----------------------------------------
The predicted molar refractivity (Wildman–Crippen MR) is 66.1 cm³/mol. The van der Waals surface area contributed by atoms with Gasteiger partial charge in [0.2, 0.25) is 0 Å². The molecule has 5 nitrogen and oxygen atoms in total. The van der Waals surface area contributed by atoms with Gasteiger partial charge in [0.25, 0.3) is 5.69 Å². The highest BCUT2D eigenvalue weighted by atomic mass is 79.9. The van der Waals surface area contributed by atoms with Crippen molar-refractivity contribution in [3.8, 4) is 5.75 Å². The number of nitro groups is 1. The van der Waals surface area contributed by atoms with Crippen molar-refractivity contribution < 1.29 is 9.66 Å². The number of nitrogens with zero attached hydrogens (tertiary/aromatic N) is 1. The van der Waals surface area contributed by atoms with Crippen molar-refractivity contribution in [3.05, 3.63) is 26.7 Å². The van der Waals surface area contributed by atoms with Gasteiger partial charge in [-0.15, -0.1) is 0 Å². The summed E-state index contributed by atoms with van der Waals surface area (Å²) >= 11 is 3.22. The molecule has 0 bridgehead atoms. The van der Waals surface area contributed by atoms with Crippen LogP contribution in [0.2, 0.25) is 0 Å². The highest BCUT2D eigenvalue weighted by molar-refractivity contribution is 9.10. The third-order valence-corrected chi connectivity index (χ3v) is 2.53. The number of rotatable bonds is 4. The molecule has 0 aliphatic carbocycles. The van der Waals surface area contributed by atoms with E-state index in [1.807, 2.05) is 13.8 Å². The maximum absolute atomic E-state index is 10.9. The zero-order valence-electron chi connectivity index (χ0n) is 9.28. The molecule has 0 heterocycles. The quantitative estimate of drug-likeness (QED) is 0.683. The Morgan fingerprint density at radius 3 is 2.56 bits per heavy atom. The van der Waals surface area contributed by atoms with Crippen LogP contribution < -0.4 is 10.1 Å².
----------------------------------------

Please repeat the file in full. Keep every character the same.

The predicted molar refractivity (Wildman–Crippen MR) is 66.1 cm³/mol. The van der Waals surface area contributed by atoms with Gasteiger partial charge in [0.2, 0.25) is 0 Å². The molecule has 5 nitrogen and oxygen atoms in total. The van der Waals surface area contributed by atoms with Gasteiger partial charge in [0.25, 0.3) is 5.69 Å². The highest BCUT2D eigenvalue weighted by atomic mass is 79.9. The van der Waals surface area contributed by atoms with Crippen molar-refractivity contribution in [3.8, 4) is 5.75 Å². The number of nitro groups is 1. The van der Waals surface area contributed by atoms with Crippen molar-refractivity contribution < 1.29 is 9.66 Å². The number of nitrogens with zero attached hydrogens (tertiary/aromatic N) is 1. The van der Waals surface area contributed by atoms with Crippen molar-refractivity contribution in [3.05, 3.63) is 26.7 Å². The van der Waals surface area contributed by atoms with Gasteiger partial charge in [-0.15, -0.1) is 0 Å². The summed E-state index contributed by atoms with van der Waals surface area (Å²) >= 11 is 3.22. The molecule has 0 bridgehead atoms. The van der Waals surface area contributed by atoms with Crippen LogP contribution in [0.2, 0.25) is 0 Å². The highest BCUT2D eigenvalue weighted by molar-refractivity contribution is 9.10. The third-order valence-corrected chi connectivity index (χ3v) is 2.53. The number of rotatable bonds is 4. The molecule has 0 aliphatic carbocycles. The van der Waals surface area contributed by atoms with E-state index in [1.807, 2.05) is 13.8 Å². The maximum absolute atomic E-state index is 10.9. The zero-order valence-electron chi connectivity index (χ0n) is 9.28. The molecule has 0 heterocycles. The quantitative estimate of drug-likeness (QED) is 0.683. The Morgan fingerprint density at radius 3 is 2.56 bits per heavy atom. The van der Waals surface area contributed by atoms with Crippen LogP contribution < -0.4 is 10.1 Å².